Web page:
Year 615 (DCXV) was a common year starting on Wednesday (link will display the full calendar) of the Julian calendar. The denomination 615 for this year has been used since the early medieval period, when the Anno Domini calendar era became the prevalent method in Europe for naming years.

618

Year 618 (DCXVIII) was a common year starting on Sunday (link will display the full calendar) of the Julian calendar. The denomination 618 for this year has been used since the early medieval period, when the Anno Domini calendar era became the prevalent method in Europe for naming years.

Adeodatus

Adeodatus may refer to:

Pope Adeodatus I (also known as Pope Deusdedit I), pope from 614-618

Pope Adeodatus II (sometimes referred to as Pope Adeodatus I), pope from 672-676

Deodatus of Nevers (Adeodatus, Adéodat)

The son of Augustine of Hippo

Byzantine Papacy

The Byzantine Papacy was a period of Byzantine domination of the Roman papacy from 537 to 752, when popes required the approval of the Byzantine Emperor for episcopal consecration, and many popes were chosen from the apocrisiarii (liaisons from the pope to the emperor) or the inhabitants of Byzantine-ruled Greece, Syria, or Sicily. Justinian I conquered the Italian peninsula in the Gothic War (535–554) and appointed the next three popes, a practice that would be continued by his successors and later be delegated to the Exarchate of Ravenna.

With the exception of Pope Martin I, no pope during this period questioned the authority of the Byzantine monarch to confirm the election of the bishop of Rome before consecration could occur; however, theological conflicts were common between pope and emperor in the areas such as monothelitism and iconoclasm.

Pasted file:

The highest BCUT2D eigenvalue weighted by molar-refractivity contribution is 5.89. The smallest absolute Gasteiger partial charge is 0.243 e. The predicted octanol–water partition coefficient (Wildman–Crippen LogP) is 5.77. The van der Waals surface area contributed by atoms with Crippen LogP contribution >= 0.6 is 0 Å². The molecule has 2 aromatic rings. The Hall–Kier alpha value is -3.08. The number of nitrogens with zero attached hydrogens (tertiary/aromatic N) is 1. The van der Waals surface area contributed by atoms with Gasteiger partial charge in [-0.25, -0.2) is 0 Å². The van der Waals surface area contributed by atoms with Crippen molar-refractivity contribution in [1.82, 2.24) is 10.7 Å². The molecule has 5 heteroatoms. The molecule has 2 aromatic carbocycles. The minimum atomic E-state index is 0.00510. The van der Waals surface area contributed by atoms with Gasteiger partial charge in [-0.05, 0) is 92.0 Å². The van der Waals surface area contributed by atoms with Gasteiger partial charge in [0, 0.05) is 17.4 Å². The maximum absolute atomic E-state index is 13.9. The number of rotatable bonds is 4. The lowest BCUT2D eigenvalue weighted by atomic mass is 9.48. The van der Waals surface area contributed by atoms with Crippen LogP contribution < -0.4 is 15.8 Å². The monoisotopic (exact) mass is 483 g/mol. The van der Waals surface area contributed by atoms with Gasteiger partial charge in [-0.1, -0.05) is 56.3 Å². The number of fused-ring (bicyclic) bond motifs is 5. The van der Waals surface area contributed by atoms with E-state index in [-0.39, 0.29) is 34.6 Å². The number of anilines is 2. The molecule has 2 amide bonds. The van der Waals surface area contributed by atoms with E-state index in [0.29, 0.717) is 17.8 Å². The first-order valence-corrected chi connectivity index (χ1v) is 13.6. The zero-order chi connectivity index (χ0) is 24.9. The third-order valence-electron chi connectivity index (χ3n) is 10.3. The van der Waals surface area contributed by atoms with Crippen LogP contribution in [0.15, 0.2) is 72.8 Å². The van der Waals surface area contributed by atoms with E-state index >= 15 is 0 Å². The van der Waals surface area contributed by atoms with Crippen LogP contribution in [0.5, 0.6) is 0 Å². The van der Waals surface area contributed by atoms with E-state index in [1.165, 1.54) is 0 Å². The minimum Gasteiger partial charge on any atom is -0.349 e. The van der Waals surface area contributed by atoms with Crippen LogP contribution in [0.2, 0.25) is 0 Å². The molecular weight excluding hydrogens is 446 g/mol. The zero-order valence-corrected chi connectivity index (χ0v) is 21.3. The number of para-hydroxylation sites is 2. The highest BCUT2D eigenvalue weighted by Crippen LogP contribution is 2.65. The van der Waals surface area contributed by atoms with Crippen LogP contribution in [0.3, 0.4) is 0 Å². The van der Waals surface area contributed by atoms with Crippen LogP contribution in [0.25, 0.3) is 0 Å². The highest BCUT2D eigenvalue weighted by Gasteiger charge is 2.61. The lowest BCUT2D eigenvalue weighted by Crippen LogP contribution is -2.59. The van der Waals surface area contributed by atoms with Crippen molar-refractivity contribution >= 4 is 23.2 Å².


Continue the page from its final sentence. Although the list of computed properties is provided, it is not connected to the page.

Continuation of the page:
Greek-speakers from Greece, Syria, and Sicily replaced members of the powerful Roman nobles in the papal chair during this period. Rome under the Greek popes constituted a "melting pot" of Western and Eastern Christian traditions, reflected in art as well as liturgy.

Chia Black Dragon

Chia Black Dragon is the eponymous anti-hero of a dark fantasy series of novels written by Stephen Marley. Chia is identified in the novels as "The most dangerous woman in the history of man". The term "Chinese Gothic" was coined to describe the world of Chia Black Dragon.

Deusdedit

Deusdedit or Deodatus (literally "god has given") is the name of several ecclesiastical figures of the Middle Ages:

Pope Deusdedit or Pope Adeodatus I (died 618)

Deusdedit of Canterbury (died 664)

Deodatus of Nevers or Deodatus of Jointures (died c. 679)

Deusdedit of San Pietro in Vincoli (fl. 11th century), cardinal and canon lawyer

Deusdedit of San Lorenzo in Damaso (fl. 12th century), cardinal and papal legate

Teodato Ipato or Deusdedit, Doge of Venice 742-751

Deodatus of Nola, a saint in the 5th century

Deodatus of Blois, a saint in the 6th century

Thiddag (Deodatus) (998–1017), a bishop of Prague

Laurence of Canterbury